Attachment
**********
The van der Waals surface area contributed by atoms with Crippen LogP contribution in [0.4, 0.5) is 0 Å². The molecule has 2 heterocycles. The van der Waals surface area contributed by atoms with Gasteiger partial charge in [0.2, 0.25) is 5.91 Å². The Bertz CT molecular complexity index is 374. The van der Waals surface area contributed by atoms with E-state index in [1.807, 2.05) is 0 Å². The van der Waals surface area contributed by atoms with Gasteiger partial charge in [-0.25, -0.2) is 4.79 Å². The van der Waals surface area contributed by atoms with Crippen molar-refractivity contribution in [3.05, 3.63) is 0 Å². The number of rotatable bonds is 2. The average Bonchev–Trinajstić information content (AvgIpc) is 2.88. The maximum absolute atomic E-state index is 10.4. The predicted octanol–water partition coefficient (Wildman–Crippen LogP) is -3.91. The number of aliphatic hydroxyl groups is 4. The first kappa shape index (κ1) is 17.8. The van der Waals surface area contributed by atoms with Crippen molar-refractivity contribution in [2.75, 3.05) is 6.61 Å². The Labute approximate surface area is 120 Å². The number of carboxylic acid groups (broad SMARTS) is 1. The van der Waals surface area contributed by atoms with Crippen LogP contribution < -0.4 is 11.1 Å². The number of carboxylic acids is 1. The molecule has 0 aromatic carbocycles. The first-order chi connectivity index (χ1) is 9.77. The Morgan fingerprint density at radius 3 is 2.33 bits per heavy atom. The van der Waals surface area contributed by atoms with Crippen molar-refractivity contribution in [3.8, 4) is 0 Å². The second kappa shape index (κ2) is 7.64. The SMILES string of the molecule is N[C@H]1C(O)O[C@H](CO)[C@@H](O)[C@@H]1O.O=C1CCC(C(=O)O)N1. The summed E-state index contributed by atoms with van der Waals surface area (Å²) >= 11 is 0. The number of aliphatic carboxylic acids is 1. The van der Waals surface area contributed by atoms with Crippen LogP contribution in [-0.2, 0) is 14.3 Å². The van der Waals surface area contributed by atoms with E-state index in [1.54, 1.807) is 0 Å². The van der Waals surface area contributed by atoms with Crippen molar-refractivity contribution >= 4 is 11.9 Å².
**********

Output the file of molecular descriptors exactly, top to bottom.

The van der Waals surface area contributed by atoms with Crippen LogP contribution in [0.4, 0.5) is 0 Å². The molecule has 2 heterocycles. The van der Waals surface area contributed by atoms with Gasteiger partial charge in [0.2, 0.25) is 5.91 Å². The Bertz CT molecular complexity index is 374. The van der Waals surface area contributed by atoms with E-state index in [1.807, 2.05) is 0 Å². The van der Waals surface area contributed by atoms with Gasteiger partial charge in [-0.25, -0.2) is 4.79 Å². The van der Waals surface area contributed by atoms with Crippen molar-refractivity contribution in [3.05, 3.63) is 0 Å². The number of rotatable bonds is 2. The average Bonchev–Trinajstić information content (AvgIpc) is 2.88. The maximum absolute atomic E-state index is 10.4. The predicted octanol–water partition coefficient (Wildman–Crippen LogP) is -3.91. The number of aliphatic hydroxyl groups is 4. The first kappa shape index (κ1) is 17.8. The van der Waals surface area contributed by atoms with Crippen molar-refractivity contribution in [2.75, 3.05) is 6.61 Å². The Labute approximate surface area is 120 Å². The number of carboxylic acid groups (broad SMARTS) is 1. The van der Waals surface area contributed by atoms with Crippen LogP contribution < -0.4 is 11.1 Å². The number of carboxylic acids is 1. The molecule has 0 aromatic carbocycles. The first-order chi connectivity index (χ1) is 9.77. The Morgan fingerprint density at radius 3 is 2.33 bits per heavy atom. The van der Waals surface area contributed by atoms with Crippen molar-refractivity contribution in [3.8, 4) is 0 Å². The second kappa shape index (κ2) is 7.64. The SMILES string of the molecule is N[C@H]1C(O)O[C@H](CO)[C@@H](O)[C@@H]1O.O=C1CCC(C(=O)O)N1. The summed E-state index contributed by atoms with van der Waals surface area (Å²) >= 11 is 0. The number of aliphatic carboxylic acids is 1. The van der Waals surface area contributed by atoms with Crippen LogP contribution in [-0.2, 0) is 14.3 Å². The van der Waals surface area contributed by atoms with E-state index in [1.54, 1.807) is 0 Å². The van der Waals surface area contributed by atoms with Crippen molar-refractivity contribution >= 4 is 11.9 Å².